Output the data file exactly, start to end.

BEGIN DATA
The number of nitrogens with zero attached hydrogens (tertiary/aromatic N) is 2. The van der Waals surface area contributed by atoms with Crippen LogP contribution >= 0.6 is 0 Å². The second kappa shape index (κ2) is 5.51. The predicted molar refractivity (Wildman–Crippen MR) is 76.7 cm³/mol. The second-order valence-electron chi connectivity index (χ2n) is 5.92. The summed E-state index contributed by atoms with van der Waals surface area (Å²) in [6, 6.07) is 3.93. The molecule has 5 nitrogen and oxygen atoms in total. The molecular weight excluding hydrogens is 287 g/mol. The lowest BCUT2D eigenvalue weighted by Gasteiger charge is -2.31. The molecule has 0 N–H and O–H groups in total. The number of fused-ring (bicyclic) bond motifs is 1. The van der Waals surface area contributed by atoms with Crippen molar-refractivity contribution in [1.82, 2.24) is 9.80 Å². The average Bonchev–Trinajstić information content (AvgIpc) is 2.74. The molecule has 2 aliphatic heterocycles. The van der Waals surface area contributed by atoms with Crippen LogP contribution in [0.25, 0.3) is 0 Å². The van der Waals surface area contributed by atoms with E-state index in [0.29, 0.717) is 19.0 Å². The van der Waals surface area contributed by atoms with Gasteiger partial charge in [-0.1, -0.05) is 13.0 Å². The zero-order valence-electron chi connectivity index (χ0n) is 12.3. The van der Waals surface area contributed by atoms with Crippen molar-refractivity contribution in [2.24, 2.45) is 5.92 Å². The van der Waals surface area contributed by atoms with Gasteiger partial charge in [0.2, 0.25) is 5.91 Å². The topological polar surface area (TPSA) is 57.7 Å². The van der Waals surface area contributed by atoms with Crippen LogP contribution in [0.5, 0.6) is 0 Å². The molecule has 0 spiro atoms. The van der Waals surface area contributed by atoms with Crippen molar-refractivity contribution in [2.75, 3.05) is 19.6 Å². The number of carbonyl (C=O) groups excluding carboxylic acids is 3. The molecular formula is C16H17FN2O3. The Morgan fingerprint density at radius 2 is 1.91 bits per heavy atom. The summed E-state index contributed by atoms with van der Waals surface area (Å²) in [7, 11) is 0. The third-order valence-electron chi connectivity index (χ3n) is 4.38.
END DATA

The number of nitrogens with zero attached hydrogens (tertiary/aromatic N) is 2. The van der Waals surface area contributed by atoms with Crippen LogP contribution >= 0.6 is 0 Å². The second kappa shape index (κ2) is 5.51. The predicted molar refractivity (Wildman–Crippen MR) is 76.7 cm³/mol. The second-order valence-electron chi connectivity index (χ2n) is 5.92. The summed E-state index contributed by atoms with van der Waals surface area (Å²) in [6, 6.07) is 3.93. The molecule has 5 nitrogen and oxygen atoms in total. The molecular weight excluding hydrogens is 287 g/mol. The lowest BCUT2D eigenvalue weighted by Gasteiger charge is -2.31. The molecule has 0 N–H and O–H groups in total. The number of fused-ring (bicyclic) bond motifs is 1. The van der Waals surface area contributed by atoms with Crippen molar-refractivity contribution in [1.82, 2.24) is 9.80 Å². The average Bonchev–Trinajstić information content (AvgIpc) is 2.74. The molecule has 2 aliphatic heterocycles. The van der Waals surface area contributed by atoms with Crippen LogP contribution in [0.25, 0.3) is 0 Å². The van der Waals surface area contributed by atoms with E-state index in [0.29, 0.717) is 19.0 Å². The van der Waals surface area contributed by atoms with Gasteiger partial charge in [-0.1, -0.05) is 13.0 Å². The zero-order valence-electron chi connectivity index (χ0n) is 12.3. The van der Waals surface area contributed by atoms with Crippen molar-refractivity contribution in [2.24, 2.45) is 5.92 Å². The van der Waals surface area contributed by atoms with Gasteiger partial charge in [0.2, 0.25) is 5.91 Å². The topological polar surface area (TPSA) is 57.7 Å². The van der Waals surface area contributed by atoms with Crippen LogP contribution in [0.5, 0.6) is 0 Å². The molecule has 0 spiro atoms. The van der Waals surface area contributed by atoms with Crippen molar-refractivity contribution in [2.75, 3.05) is 19.6 Å². The number of carbonyl (C=O) groups excluding carboxylic acids is 3. The molecular formula is C16H17FN2O3. The Morgan fingerprint density at radius 2 is 1.91 bits per heavy atom. The summed E-state index contributed by atoms with van der Waals surface area (Å²) in [7, 11) is 0. The third-order valence-electron chi connectivity index (χ3n) is 4.38.